How I Met Your Mother, the longest and most detailed family history story ever told, often centered on the main characters meeting at MacLaren's, a pub in New York City. The Hollywood set of MacLaren's was based on a real pub called "McGee's," and the guys and gals of HIMYM met there, ate there, and were banned from there, according to the New York Post. While McGee's does pay homage to the show with trivia nights and a few specially named menu items, we never felt the same sense of warmth and family as we did in other pubs and bars, such as the beloved Cheers from the show of the same name.

14 Deals And Meals At Los Pollos Hermanos

via Culture Map San Antonio

We wished for it, and some of us might've actually gotten to experience it: a real Los Pollos Hermanos just like the restaurant in Breaking Bad. For filming while the show ran, an eatery called "Twisters" in Albuquerque stood in as the fictional Los Pollos Hermanos. While the well-loved and critically acclaimed show has run its course, a couple fans kitted out Twisters to look just like Los Pollos Hermanos on January 20—the same day that Breaking Bad premiered, as per Hello Giggles. Unlike the show's restaurant, the real-life location only served legal substances to patrons. We're sad the event only happened for one day.

13 We'll Pass On Poppie's Restaurant

via IMDb

Seinfeld gave us a lot of memorable episodes, but one food-related one made some of us a bit squeamish. When Jerry is dating a woman named "Audrey," they end up going to eat at her father's restaurant, as per Eating the Road. Her father, known as "Poppie," happens to be in the men's restroom at the same time as Jerry, where he is witnessed coming out of a bathroom stall and totally bypassing the sinks. Now that Jerry knows Poppie has potentially been in his restaurant kitchen cooking with unwashed hands, he's grossed out—as are we—and can't eat another bite.

12 Our Money's On Bluth's Original Frozen Banana Stand

via Los Angeles Magazine

The original show ran from 2003-2006, but Arrested Development was brought back for old fans and new viewers in 2013 by Netflix. To celebrate the return of the Bluth family, they brought Banana Stands to places like Newport Beach in California and New York City, according to the Huffington Post. While the characters in Arrested Development were often a mess, the frozen bananas looked delicious—and fans thought the version they could get for a limited time from a real live Bluth's Original Frozen Banana Stand was pretty good. While the Bluth's gimmick by Netflix was short-lived, many old-fashioned treat shops offer the simple frozen dessert.

11 Bad Service At The Good Burger

via Hollywood Reporter

In the 1990s, Nickelodeon was the channel for child and teen programming, and one variety show that rose to prominence was All That. One sketch that proved very successful was when Kenan and Kel worked as employees at Good Burger, according to GQ. Kel Mitchell was the extremely slow Ed, who took everything that every customer said literally, with hilarious results. While Kenan and Kel were funny enough to inspire a spin-off movie called Good Burger—which we may or may not admit to having seen in a movie theater with a ticket we paid good money for—the food was clearly less than good, which was part of the joke.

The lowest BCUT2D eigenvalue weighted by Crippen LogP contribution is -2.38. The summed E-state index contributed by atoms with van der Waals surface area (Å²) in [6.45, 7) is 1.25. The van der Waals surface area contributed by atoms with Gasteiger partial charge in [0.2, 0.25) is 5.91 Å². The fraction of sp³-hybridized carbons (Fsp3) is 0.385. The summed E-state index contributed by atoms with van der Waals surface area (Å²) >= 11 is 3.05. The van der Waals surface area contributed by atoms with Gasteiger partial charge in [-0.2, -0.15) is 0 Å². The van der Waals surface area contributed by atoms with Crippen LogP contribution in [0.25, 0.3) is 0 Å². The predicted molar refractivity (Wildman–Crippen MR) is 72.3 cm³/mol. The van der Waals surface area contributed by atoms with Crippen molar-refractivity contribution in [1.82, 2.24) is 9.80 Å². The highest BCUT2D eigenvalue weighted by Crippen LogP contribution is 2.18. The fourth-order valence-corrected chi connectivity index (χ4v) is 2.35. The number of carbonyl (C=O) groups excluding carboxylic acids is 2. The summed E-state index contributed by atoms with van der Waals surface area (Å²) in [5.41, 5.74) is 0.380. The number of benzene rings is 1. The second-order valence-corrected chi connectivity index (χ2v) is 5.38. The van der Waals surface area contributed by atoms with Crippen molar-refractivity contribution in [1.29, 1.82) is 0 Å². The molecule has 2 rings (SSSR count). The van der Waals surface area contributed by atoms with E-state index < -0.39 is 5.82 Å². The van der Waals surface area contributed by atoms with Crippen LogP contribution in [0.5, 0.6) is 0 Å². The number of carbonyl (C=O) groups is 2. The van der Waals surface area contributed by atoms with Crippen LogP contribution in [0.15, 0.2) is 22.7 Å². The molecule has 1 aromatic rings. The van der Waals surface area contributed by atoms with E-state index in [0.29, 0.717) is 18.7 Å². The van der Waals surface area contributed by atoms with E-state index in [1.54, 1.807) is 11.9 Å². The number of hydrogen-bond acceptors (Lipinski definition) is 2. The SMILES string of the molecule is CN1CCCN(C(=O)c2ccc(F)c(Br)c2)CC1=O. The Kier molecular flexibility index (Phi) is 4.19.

10 Kickin' It At The Krusty Krab

via Encyclopedia SpongeBobia

Spongebob Squarepants, the cartoon beloved by kids and their parents, features a diner called The Krusty Krab, run by Mr. Krabs and staffed by the grumpy Squidward and the ever-ebullient Spongebob. Setting aside the topsy-turvy logic of how a burger with lettuce, tomato, pickle, and a bun is cooked on a grill under the sea, kids have long wondered what an actual Krabby Patty would taste like. A company in Texas tried to make this a reality until they were sued by Viacom for attempting to register the name, according to Complex. A real-life Krusty Krab is open in Palestine, with an interior modeled on the show's nautical décor.

9 Krappy Food At The Krusty Burger

via The Simpsons

Krusty the Clown is the infamous proprietor of Krusty Burger on the show The Simpsons, and in the more than two decades of the cartoon phenomenon, the fast-food restaurant has been consistently unappetizing. Krusty Burger is so bad that Krusty the Clown won't even eat the food he serves, as per Eater. Universal Studios has opened a real Krusty Burger, but there's no way the food they're serving is anything like the slop featured on episode after episode of The Simpsons. The show also makes clear how unhealthy the food is, and that the staff are almost as bad as the burgers and sides.

8 Like A Gilmore Girl At Luke's Diner

via Eater

More than a few of us wished we could visit Stars Hollow and grab a seat at Luke's Diner. Gilmore Girls originally came to TV 18 years ago, but when Netflix revived the show for a four-season run called Gilmore Girls: A Year in the Life, they promoted it by creating no less than 200 pop-up Luke's Diners for a day all across the country, as per Eater. Even Canada got a few pop-ups. The staff wore Luke's Diners aprons and hats and handed out free coffees. We still want to go to a real Luke's Diner, complete with an adorable flannel-clad curmudgeon.